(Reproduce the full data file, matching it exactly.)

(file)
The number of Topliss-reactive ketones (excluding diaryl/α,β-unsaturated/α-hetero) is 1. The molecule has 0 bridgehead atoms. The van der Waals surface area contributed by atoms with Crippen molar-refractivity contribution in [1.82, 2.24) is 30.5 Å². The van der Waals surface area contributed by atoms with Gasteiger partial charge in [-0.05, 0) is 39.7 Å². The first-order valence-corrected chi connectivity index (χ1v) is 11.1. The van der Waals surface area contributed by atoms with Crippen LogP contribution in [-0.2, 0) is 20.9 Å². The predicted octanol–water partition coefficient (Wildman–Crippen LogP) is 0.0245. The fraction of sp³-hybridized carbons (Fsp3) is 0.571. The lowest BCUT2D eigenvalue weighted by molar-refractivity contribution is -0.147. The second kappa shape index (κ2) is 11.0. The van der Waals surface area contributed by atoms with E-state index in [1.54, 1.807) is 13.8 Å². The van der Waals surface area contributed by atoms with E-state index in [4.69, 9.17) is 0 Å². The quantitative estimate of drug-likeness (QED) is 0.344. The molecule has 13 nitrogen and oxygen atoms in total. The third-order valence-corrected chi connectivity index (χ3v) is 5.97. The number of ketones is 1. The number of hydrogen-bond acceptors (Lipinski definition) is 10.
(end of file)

The number of Topliss-reactive ketones (excluding diaryl/α,β-unsaturated/α-hetero) is 1. The molecule has 0 bridgehead atoms. The van der Waals surface area contributed by atoms with Crippen molar-refractivity contribution in [1.82, 2.24) is 30.5 Å². The van der Waals surface area contributed by atoms with Gasteiger partial charge in [-0.05, 0) is 39.7 Å². The first-order valence-corrected chi connectivity index (χ1v) is 11.1. The van der Waals surface area contributed by atoms with Crippen LogP contribution in [-0.2, 0) is 20.9 Å². The predicted octanol–water partition coefficient (Wildman–Crippen LogP) is 0.0245. The fraction of sp³-hybridized carbons (Fsp3) is 0.571. The lowest BCUT2D eigenvalue weighted by molar-refractivity contribution is -0.147. The second kappa shape index (κ2) is 11.0. The van der Waals surface area contributed by atoms with E-state index in [1.54, 1.807) is 13.8 Å². The van der Waals surface area contributed by atoms with E-state index in [4.69, 9.17) is 0 Å². The quantitative estimate of drug-likeness (QED) is 0.344. The molecule has 13 nitrogen and oxygen atoms in total. The third-order valence-corrected chi connectivity index (χ3v) is 5.97. The number of ketones is 1. The number of hydrogen-bond acceptors (Lipinski definition) is 10.